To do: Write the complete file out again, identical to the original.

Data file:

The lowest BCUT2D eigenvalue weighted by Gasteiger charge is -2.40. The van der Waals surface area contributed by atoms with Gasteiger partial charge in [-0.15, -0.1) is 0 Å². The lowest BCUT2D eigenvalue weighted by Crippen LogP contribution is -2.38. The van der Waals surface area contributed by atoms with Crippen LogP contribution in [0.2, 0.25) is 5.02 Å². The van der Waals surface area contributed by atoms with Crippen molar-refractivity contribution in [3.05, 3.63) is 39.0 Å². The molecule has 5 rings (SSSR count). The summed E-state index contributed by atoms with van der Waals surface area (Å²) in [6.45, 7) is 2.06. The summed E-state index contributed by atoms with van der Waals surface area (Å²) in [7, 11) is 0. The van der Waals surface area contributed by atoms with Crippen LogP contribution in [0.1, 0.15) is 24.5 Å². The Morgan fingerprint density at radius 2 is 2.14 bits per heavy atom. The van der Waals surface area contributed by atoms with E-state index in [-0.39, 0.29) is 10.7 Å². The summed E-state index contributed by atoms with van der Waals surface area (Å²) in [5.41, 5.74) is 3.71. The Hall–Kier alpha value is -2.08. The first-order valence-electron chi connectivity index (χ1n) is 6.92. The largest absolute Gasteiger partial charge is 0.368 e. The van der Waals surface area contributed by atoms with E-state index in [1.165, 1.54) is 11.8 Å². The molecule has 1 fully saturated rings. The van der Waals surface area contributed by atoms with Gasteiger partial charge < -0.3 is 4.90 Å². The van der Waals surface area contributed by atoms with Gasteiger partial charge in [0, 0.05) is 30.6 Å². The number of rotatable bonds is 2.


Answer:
The lowest BCUT2D eigenvalue weighted by Gasteiger charge is -2.40. The van der Waals surface area contributed by atoms with Gasteiger partial charge in [-0.15, -0.1) is 0 Å². The lowest BCUT2D eigenvalue weighted by Crippen LogP contribution is -2.38. The van der Waals surface area contributed by atoms with Crippen LogP contribution in [0.2, 0.25) is 5.02 Å². The van der Waals surface area contributed by atoms with Crippen molar-refractivity contribution in [3.05, 3.63) is 39.0 Å². The molecule has 5 rings (SSSR count). The summed E-state index contributed by atoms with van der Waals surface area (Å²) in [6.45, 7) is 2.06. The summed E-state index contributed by atoms with van der Waals surface area (Å²) in [7, 11) is 0. The van der Waals surface area contributed by atoms with Crippen LogP contribution in [0.1, 0.15) is 24.5 Å². The Morgan fingerprint density at radius 2 is 2.14 bits per heavy atom. The van der Waals surface area contributed by atoms with E-state index in [-0.39, 0.29) is 10.7 Å². The summed E-state index contributed by atoms with van der Waals surface area (Å²) in [5.41, 5.74) is 3.71. The Hall–Kier alpha value is -2.08. The first-order valence-electron chi connectivity index (χ1n) is 6.92. The largest absolute Gasteiger partial charge is 0.368 e. The van der Waals surface area contributed by atoms with E-state index in [1.165, 1.54) is 11.8 Å². The molecule has 1 fully saturated rings. The van der Waals surface area contributed by atoms with Gasteiger partial charge < -0.3 is 4.90 Å². The van der Waals surface area contributed by atoms with Gasteiger partial charge in [0, 0.05) is 30.6 Å². The number of rotatable bonds is 2.